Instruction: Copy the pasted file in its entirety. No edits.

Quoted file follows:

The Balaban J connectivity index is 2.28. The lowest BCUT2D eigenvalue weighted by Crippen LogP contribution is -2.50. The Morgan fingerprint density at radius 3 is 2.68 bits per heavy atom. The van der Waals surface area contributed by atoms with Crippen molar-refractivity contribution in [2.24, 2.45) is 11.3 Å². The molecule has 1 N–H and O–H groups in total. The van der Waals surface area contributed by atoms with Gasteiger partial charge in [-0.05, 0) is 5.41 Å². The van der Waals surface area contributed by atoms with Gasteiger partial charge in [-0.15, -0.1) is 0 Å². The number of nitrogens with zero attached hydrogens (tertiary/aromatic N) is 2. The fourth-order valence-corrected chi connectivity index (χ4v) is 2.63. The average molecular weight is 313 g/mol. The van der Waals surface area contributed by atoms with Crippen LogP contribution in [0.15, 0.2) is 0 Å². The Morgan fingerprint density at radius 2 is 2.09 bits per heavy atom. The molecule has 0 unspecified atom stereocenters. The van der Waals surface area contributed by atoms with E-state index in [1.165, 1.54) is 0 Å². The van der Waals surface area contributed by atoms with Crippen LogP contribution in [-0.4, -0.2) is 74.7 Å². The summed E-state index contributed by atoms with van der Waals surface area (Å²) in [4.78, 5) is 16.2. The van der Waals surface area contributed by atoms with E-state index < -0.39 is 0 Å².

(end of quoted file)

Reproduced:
The Balaban J connectivity index is 2.28. The lowest BCUT2D eigenvalue weighted by Crippen LogP contribution is -2.50. The Morgan fingerprint density at radius 3 is 2.68 bits per heavy atom. The van der Waals surface area contributed by atoms with Crippen molar-refractivity contribution in [2.24, 2.45) is 11.3 Å². The molecule has 1 N–H and O–H groups in total. The van der Waals surface area contributed by atoms with Gasteiger partial charge in [-0.05, 0) is 5.41 Å². The van der Waals surface area contributed by atoms with Gasteiger partial charge in [-0.15, -0.1) is 0 Å². The number of nitrogens with zero attached hydrogens (tertiary/aromatic N) is 2. The fourth-order valence-corrected chi connectivity index (χ4v) is 2.63. The average molecular weight is 313 g/mol. The van der Waals surface area contributed by atoms with Crippen LogP contribution in [0.15, 0.2) is 0 Å². The Morgan fingerprint density at radius 2 is 2.09 bits per heavy atom. The molecule has 0 unspecified atom stereocenters. The van der Waals surface area contributed by atoms with E-state index in [1.165, 1.54) is 0 Å². The van der Waals surface area contributed by atoms with Crippen LogP contribution in [-0.4, -0.2) is 74.7 Å². The summed E-state index contributed by atoms with van der Waals surface area (Å²) in [4.78, 5) is 16.2. The van der Waals surface area contributed by atoms with E-state index < -0.39 is 0 Å².